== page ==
HISTORY OF WILLIAM AND EDWARD GILLSON

William Gillson (Gilson, Jilson) was born in England in 1811.  In 1845 he and his wife Charlotte King and their five children left England and went to South Africa to make their home and engage in farming.  In Africa they had two more children, and the family was baptized into the Church of Jesus Christ of Latter-day Saints.

In March 1859 the family left Africa to come to America and to Zion to gather with the Saints.  The journey took seven months.  They settled in Bingham Fort on the north side of West 2nd Street on the lane to Harrisville.[2]This lane served as the roadway to Harrisville until Wall Avenue was built in about 1937.[3]

William was 48 years old and his son Edward was 18 in the fall of 1859 when they arrived.  The whole family worked very hard on this farm, each doing his share to create a farm and lateral ditches; they were located next to the north branch of the Bingham Fort Ditch.  Their first house was probably a log one where they lived until they had time and money to build the board house pictured above.

Their nearest neighbor to the south was the William Hutchens who tried to help them when a fire took their barns and sheds in about 1869.

“..One time at the Jilson’s place, their small daughter Ann set fire to a little straw close to the barns and stacks.  The fire raced through the place, burning Mr. Jilson’s horses, cows, pigs and chickens.  Mary and Mel [Hutchens] were washing when that fire started, and they had just brought the last suds and rinse water outside.  Will ran to them and took all the water over to the Jilson’s to try to extinguish the flames, but everything still burned to the ground.”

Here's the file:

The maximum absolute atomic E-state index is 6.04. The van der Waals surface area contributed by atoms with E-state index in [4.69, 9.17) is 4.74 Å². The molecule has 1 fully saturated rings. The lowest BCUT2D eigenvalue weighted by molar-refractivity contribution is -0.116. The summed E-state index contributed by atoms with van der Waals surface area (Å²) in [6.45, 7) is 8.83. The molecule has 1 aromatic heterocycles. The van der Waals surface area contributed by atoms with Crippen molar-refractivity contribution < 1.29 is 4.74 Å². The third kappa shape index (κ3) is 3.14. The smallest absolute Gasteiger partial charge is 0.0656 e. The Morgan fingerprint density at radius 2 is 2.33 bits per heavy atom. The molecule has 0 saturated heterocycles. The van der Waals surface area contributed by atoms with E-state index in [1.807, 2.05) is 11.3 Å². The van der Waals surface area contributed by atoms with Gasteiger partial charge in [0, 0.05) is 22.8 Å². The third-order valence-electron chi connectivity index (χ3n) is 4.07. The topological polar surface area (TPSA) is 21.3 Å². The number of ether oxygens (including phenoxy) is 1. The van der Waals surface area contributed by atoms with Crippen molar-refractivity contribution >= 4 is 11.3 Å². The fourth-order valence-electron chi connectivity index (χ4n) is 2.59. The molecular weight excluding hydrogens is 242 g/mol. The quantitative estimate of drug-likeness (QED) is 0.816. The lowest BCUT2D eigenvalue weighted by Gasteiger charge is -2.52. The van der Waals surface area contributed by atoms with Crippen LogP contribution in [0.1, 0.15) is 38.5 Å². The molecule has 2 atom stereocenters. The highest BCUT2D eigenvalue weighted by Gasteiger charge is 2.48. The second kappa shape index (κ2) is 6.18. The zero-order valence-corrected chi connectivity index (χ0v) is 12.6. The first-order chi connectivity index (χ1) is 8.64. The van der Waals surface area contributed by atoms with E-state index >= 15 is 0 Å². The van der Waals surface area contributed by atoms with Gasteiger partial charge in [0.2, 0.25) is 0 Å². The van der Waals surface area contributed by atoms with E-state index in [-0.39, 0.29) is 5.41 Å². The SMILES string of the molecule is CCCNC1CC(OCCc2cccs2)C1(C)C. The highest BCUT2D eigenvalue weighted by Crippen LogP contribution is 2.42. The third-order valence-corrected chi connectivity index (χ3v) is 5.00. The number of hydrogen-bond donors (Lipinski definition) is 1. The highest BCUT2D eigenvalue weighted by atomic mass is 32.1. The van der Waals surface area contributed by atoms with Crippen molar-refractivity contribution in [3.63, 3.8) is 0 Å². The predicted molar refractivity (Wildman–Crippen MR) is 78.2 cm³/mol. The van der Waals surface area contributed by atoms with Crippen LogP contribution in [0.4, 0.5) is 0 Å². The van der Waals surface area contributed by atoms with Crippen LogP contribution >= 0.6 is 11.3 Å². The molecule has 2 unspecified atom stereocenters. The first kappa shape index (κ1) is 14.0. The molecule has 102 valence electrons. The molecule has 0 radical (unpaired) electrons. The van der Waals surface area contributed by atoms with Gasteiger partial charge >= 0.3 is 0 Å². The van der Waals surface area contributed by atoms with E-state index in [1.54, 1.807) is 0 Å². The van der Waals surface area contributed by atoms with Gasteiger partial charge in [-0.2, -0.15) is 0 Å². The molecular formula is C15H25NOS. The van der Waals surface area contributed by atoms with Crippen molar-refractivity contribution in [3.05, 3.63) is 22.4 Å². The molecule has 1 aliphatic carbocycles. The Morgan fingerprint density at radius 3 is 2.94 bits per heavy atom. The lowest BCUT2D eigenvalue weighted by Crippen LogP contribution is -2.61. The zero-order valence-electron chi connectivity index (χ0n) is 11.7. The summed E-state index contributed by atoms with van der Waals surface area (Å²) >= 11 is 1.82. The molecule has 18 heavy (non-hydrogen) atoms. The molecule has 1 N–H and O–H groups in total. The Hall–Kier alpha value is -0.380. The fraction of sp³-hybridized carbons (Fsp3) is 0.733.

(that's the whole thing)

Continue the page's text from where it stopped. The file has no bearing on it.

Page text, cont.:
In about 1862 Edward married Cynthia Drake, daughter of neighbor Daniel Newell Drake from Vermont.  By 1870 Edward became the manager of the farm, and William took a job as a plasterer and moved to another house close by on Washington Ave.  Plastering the walls of homes and businesses became popular in the late 1860s and the 1870s.

Orson P. Drake, age 18, cousin to Cynthia, was also living in the Gillson house in 1870 and working for Edward Gillson as a farm hand.   In 1873 William died and his son, Edward Gillson, became the sole owner of the farm.[4]

In 1887 Francesco Bertinoti purchased this house, and Bertinoti/Genta family members owned the property for about eighty years.

300 feet north of this house is a large rock-lined well about 30 feet deep called the Bingham Fort well.


[1] Carter and Goss, Utah’s Historic Architecture, 1847-1940, 1988, Utah State Historical Society, p. 14-17.

[2] Lorna B. Schlote, William Gillson and Wife Charlotte King, 1963, DUP, Vol. 30.

[3] Not to be confused with Harrisville Road at Five Points, this lane is as old as the fort and connected Bingham’s Fort to the intersection of (Greaser) Larson’s Lane and the North Harrisville Road.  After the building of Wall Avenue in the late 1930s this road was no longer used by the public.  It continued as a private lane connecting 2nd Street to North Street and was called the “Old Road to Harrisville” or “Anderson’s Lane”.

[4] US Federal Census 1860 and 1870; Leo Haefeli and Frank J. Cannon, Directory of Ogden City and Weber County, 1883, , p. 172.